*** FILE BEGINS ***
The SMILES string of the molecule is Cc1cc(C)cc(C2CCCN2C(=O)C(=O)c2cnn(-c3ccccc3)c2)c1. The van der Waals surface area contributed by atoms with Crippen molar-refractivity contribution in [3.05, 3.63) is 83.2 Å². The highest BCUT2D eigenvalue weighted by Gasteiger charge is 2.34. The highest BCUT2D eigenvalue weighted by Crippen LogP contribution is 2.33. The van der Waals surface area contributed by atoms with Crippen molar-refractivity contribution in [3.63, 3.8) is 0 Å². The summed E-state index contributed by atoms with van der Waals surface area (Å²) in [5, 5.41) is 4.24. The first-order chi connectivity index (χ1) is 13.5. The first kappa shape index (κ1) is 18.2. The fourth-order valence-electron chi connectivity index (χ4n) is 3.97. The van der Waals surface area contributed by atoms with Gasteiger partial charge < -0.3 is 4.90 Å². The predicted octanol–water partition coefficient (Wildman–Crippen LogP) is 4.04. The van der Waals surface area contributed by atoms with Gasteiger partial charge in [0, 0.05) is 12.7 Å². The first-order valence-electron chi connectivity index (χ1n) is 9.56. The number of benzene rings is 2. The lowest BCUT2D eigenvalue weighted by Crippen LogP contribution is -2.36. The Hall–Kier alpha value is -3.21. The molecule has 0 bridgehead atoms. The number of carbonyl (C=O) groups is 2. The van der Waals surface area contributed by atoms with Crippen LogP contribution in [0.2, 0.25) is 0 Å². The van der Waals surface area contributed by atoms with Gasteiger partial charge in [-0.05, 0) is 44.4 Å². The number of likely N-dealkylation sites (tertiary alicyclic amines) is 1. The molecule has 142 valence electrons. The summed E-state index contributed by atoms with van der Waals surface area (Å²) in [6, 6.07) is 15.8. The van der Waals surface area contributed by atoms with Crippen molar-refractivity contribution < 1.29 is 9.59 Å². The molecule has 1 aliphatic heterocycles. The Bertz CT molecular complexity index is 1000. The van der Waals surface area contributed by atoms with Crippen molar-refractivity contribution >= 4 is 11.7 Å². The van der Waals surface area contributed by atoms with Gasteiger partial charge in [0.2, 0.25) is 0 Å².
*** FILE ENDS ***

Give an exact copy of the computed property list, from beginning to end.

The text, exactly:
The SMILES string of the molecule is Cc1cc(C)cc(C2CCCN2C(=O)C(=O)c2cnn(-c3ccccc3)c2)c1. The van der Waals surface area contributed by atoms with Crippen molar-refractivity contribution in [3.05, 3.63) is 83.2 Å². The highest BCUT2D eigenvalue weighted by Gasteiger charge is 2.34. The highest BCUT2D eigenvalue weighted by Crippen LogP contribution is 2.33. The van der Waals surface area contributed by atoms with Crippen molar-refractivity contribution in [3.63, 3.8) is 0 Å². The summed E-state index contributed by atoms with van der Waals surface area (Å²) in [5, 5.41) is 4.24. The first-order chi connectivity index (χ1) is 13.5. The first kappa shape index (κ1) is 18.2. The fourth-order valence-electron chi connectivity index (χ4n) is 3.97. The van der Waals surface area contributed by atoms with Gasteiger partial charge < -0.3 is 4.90 Å². The predicted octanol–water partition coefficient (Wildman–Crippen LogP) is 4.04. The van der Waals surface area contributed by atoms with Gasteiger partial charge in [0, 0.05) is 12.7 Å². The first-order valence-electron chi connectivity index (χ1n) is 9.56. The number of benzene rings is 2. The lowest BCUT2D eigenvalue weighted by Crippen LogP contribution is -2.36. The Hall–Kier alpha value is -3.21. The molecule has 0 bridgehead atoms. The number of carbonyl (C=O) groups is 2. The van der Waals surface area contributed by atoms with Crippen LogP contribution in [0.2, 0.25) is 0 Å². The van der Waals surface area contributed by atoms with Gasteiger partial charge in [-0.05, 0) is 44.4 Å². The number of likely N-dealkylation sites (tertiary alicyclic amines) is 1. The molecule has 142 valence electrons. The summed E-state index contributed by atoms with van der Waals surface area (Å²) in [6, 6.07) is 15.8. The van der Waals surface area contributed by atoms with Crippen molar-refractivity contribution < 1.29 is 9.59 Å². The molecule has 1 aliphatic heterocycles. The Bertz CT molecular complexity index is 1000. The van der Waals surface area contributed by atoms with Crippen molar-refractivity contribution >= 4 is 11.7 Å². The van der Waals surface area contributed by atoms with Gasteiger partial charge in [0.2, 0.25) is 0 Å².